Since the early 1990s, a series of major scandals in both the financial and most especially the political world has resulted in close attention being paid to the issue of corruption and its links to political legitimacy and stability. Indeed, in many countries – in both the developed as well as the developing world – corruption seems to have become almost an obsession. Concern about corruption has become a powerful policy narrative: the explanation of last resort for a whole range of failures and disappointments in the fields of politics, economics and culture. In the more established democracies, worries about corruption have become enmeshed in a wider debate about trust in the political class. Corruption remains as widespread today, possibly even more so, as it was when concerted international attention started being devoted to the issue following the end of the Cold War.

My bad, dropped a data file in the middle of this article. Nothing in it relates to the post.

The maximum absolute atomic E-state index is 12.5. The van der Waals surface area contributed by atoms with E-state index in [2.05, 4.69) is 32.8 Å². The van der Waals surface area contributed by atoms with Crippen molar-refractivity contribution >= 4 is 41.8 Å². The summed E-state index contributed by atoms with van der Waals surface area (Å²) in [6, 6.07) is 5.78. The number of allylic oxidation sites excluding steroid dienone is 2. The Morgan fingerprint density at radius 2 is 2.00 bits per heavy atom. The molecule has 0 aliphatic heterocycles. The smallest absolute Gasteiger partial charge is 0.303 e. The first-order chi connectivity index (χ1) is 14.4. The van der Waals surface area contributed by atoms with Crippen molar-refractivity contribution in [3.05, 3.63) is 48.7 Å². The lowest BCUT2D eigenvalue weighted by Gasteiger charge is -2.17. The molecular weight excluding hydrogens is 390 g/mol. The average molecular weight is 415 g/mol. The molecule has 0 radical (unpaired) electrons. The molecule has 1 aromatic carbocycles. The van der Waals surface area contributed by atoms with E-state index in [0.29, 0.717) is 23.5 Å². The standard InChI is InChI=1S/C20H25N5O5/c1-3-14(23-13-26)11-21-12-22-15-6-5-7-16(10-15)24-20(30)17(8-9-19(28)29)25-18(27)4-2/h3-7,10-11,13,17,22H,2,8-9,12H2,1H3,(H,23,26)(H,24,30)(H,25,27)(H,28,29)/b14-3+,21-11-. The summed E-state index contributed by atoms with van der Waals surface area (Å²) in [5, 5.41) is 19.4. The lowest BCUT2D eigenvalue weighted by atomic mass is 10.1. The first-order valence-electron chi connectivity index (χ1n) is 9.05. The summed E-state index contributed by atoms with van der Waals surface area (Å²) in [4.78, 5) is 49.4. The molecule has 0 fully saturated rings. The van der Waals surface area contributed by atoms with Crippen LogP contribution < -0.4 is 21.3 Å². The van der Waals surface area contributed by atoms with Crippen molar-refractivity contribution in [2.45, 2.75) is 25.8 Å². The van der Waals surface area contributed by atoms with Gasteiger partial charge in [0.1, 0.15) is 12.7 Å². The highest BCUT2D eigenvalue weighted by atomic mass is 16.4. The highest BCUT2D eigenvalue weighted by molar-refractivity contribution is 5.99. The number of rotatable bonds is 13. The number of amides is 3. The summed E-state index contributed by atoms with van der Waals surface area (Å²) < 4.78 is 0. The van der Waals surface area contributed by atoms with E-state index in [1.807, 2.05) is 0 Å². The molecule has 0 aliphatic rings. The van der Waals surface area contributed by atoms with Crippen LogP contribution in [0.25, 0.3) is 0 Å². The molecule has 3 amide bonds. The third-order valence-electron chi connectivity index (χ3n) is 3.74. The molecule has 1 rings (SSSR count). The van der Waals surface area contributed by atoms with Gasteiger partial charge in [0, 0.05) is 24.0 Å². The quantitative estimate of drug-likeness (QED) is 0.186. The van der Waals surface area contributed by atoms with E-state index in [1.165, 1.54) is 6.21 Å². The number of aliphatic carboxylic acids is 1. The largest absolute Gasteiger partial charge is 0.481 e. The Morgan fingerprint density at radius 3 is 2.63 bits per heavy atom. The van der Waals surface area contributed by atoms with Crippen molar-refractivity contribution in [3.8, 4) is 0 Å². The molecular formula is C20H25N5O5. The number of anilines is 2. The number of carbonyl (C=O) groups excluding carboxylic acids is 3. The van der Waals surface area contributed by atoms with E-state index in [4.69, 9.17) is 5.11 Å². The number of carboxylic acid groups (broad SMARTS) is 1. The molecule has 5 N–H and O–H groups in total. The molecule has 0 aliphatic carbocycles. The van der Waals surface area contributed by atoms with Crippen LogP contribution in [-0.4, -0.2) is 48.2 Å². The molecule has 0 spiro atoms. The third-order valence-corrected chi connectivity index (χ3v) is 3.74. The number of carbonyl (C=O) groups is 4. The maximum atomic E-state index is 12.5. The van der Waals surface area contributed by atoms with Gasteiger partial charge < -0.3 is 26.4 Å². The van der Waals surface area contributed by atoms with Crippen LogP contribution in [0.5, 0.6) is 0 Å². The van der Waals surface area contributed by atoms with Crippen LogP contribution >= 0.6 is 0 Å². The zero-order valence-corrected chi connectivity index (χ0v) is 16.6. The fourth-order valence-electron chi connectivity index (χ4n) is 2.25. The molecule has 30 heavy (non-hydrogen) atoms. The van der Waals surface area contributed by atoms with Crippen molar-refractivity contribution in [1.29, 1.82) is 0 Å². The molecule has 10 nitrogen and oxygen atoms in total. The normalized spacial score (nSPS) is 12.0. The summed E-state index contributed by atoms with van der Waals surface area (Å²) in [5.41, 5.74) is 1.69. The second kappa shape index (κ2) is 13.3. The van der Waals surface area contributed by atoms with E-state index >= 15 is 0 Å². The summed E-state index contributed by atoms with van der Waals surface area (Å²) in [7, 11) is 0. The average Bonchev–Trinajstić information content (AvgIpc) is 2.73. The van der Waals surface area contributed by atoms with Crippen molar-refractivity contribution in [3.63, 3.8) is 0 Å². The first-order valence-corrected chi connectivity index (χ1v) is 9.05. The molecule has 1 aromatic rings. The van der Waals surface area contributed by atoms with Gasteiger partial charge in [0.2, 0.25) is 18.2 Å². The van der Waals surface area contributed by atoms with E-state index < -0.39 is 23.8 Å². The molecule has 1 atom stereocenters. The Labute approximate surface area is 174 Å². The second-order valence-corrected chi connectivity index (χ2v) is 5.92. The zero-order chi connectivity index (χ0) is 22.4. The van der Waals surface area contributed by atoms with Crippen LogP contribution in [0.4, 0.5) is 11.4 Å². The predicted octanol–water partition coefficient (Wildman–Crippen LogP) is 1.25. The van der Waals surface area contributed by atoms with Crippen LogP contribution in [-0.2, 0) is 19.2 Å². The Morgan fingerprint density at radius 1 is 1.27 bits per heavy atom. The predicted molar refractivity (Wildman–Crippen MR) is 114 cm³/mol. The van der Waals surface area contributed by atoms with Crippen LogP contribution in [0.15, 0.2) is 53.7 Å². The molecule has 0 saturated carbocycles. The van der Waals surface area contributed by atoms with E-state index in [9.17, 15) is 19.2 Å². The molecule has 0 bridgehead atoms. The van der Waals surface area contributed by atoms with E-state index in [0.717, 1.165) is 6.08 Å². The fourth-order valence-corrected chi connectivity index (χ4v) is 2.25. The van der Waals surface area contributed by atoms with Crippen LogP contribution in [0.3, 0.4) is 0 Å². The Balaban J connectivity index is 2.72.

This Handbook provides a showcase of the most innovative and exciting research being conducted in Europe and North America in the field of political corruption, as well as providing a new point of reference for all who are interested in the topic. The Handbook is structured around four core themes in the study of corruption in the contemporary world: understanding and defining the nature of corruption; identifying its causes; measuring its extent; and analysing its consequences. Each of these themes is addressed from various perspectives in the first four sections of the Handbook, whilst the fifth section explores new directions that are emerging in corruption research. The contributors are experts in their field, working across a range of different social-science perspectives.